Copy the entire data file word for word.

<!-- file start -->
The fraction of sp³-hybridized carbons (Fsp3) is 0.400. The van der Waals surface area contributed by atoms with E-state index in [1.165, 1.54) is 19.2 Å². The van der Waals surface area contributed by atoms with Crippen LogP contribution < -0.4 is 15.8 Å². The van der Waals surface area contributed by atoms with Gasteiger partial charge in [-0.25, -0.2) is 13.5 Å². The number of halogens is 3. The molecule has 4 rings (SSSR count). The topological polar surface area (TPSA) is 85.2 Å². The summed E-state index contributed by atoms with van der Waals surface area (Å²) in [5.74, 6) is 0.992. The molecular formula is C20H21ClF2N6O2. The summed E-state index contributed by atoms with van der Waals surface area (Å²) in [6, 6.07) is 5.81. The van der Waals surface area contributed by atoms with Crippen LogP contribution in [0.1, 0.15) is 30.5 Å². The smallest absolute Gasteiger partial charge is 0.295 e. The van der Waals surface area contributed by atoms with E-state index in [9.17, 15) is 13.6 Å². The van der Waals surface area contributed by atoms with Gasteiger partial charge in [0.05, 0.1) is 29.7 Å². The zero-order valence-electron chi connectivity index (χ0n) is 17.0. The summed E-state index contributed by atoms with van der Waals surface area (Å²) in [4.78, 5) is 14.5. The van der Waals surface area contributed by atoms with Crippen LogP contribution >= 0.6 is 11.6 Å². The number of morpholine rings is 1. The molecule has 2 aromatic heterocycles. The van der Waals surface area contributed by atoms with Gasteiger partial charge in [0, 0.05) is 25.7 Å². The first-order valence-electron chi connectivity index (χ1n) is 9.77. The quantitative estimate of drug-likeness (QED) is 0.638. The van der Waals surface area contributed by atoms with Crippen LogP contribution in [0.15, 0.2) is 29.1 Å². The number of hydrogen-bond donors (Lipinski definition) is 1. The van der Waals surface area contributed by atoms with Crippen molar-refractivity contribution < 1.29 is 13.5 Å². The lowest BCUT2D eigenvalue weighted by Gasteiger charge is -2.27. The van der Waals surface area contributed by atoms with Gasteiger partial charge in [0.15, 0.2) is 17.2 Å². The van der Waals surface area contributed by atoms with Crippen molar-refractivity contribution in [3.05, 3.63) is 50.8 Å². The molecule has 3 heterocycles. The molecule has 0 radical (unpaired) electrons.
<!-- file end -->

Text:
The fraction of sp³-hybridized carbons (Fsp3) is 0.400. The van der Waals surface area contributed by atoms with E-state index in [1.165, 1.54) is 19.2 Å². The van der Waals surface area contributed by atoms with Crippen LogP contribution < -0.4 is 15.8 Å². The van der Waals surface area contributed by atoms with Gasteiger partial charge in [-0.25, -0.2) is 13.5 Å². The number of halogens is 3. The molecule has 4 rings (SSSR count). The topological polar surface area (TPSA) is 85.2 Å². The summed E-state index contributed by atoms with van der Waals surface area (Å²) in [5.74, 6) is 0.992. The molecular formula is C20H21ClF2N6O2. The summed E-state index contributed by atoms with van der Waals surface area (Å²) in [6, 6.07) is 5.81. The van der Waals surface area contributed by atoms with Crippen LogP contribution in [0.1, 0.15) is 30.5 Å². The smallest absolute Gasteiger partial charge is 0.295 e. The van der Waals surface area contributed by atoms with E-state index in [9.17, 15) is 13.6 Å². The van der Waals surface area contributed by atoms with Gasteiger partial charge in [0.05, 0.1) is 29.7 Å². The zero-order valence-electron chi connectivity index (χ0n) is 17.0. The summed E-state index contributed by atoms with van der Waals surface area (Å²) in [4.78, 5) is 14.5. The van der Waals surface area contributed by atoms with Crippen LogP contribution >= 0.6 is 11.6 Å². The number of morpholine rings is 1. The molecule has 2 aromatic heterocycles. The van der Waals surface area contributed by atoms with Gasteiger partial charge in [0, 0.05) is 25.7 Å². The first-order valence-electron chi connectivity index (χ1n) is 9.77. The quantitative estimate of drug-likeness (QED) is 0.638. The van der Waals surface area contributed by atoms with Crippen LogP contribution in [0.15, 0.2) is 29.1 Å². The number of hydrogen-bond donors (Lipinski definition) is 1. The van der Waals surface area contributed by atoms with Crippen molar-refractivity contribution < 1.29 is 13.5 Å². The lowest BCUT2D eigenvalue weighted by Gasteiger charge is -2.27. The van der Waals surface area contributed by atoms with Gasteiger partial charge in [0.15, 0.2) is 17.2 Å². The van der Waals surface area contributed by atoms with Crippen molar-refractivity contribution in [3.05, 3.63) is 50.8 Å². The molecule has 3 heterocycles. The molecule has 0 radical (unpaired) electrons.